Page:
The telescope, “Spitzer” has captured a photo of a distant galaxy NGC 5866 in profile
A long beam in the center is a galaxy NGC 5866 in profile
Space telescope “Spitzer” from NASA has captured the most perfect image of the galaxy from the point of view of symmetry, which resembles a lightsaber from Star wars, if you look at it from the side. A long beam in the center is a galaxy NGC 5866 in profile.
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Galaxy located at a distance of 44 million light-years from Earth, and its diameter is about 60 thousand light years – slightly more than half the diameter of our milky way galaxy. Galaxy are based in our imagination as a huge spiral objects, long sleeves and a massive core in the center. But not all galaxies are oriented to us “face.” From our perspective, we see only the edge of NGC 5866, so most of its structural features invisible.
The galaxy NGC 5866 in the visible optical spectrum
“Spitzer” saw the photo in the infrared spectrum, so the red ray is emitted by the dust light. With a consistency similar to soot or dense smoke, the dust absorbs light from stars and then emits light at longer wavelengths, including the infrared range. While the blue haze is created by stars, which make up most of the mass of the galaxy.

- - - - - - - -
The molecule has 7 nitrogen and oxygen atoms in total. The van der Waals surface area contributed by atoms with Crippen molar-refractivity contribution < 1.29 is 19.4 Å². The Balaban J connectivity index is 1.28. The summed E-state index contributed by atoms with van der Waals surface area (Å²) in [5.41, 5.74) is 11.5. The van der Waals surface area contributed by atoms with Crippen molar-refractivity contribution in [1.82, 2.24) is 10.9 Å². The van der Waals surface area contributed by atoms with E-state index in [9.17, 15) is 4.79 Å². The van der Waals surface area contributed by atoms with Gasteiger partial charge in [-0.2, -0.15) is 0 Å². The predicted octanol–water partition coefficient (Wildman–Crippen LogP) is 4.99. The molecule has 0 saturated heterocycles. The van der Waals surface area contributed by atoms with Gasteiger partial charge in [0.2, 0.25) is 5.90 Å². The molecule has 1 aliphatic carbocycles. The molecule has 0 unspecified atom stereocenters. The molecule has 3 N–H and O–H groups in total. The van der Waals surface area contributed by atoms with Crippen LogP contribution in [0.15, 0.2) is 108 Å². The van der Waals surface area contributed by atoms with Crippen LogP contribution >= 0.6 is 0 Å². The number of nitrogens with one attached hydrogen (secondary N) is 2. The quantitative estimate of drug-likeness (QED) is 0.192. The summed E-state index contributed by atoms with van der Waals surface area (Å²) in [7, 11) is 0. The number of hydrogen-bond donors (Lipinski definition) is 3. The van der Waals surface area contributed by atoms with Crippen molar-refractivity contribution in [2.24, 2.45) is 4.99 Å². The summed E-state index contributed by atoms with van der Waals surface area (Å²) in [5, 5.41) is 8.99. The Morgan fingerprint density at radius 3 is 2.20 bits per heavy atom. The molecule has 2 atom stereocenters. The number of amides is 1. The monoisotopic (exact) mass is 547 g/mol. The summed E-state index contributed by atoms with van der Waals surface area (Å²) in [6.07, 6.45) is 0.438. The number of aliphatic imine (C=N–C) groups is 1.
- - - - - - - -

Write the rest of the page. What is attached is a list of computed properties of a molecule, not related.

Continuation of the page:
Clean edges dust emission from NGC 5866 indicate that a very flat ring of dust surrounds the outer region of the galaxy. Rings of dust and disks are sometimes formed in the merger of galaxies, but there are no signs of bends or distortions that frequently appear in the merge result.
Scientists weighed the whole galaxy
Attempt to learn about the history and form of NGC 5866 is a challenging task due to its orientation. Our view of this galaxy is somewhat similar to the milky way: since the Earth is inside, we can only see its edge, but not entirely. But our proximity to the rest of the milky Way has allowed astronomers to reconstruct the look of our galaxy, trapped far from ideal.
A vivid example of what it’s like NGC 5866, can be seen in the Sombrero galaxy that is viewed nearly edge but tilted enough to expose the symmetric ring of dust around the galactic center.
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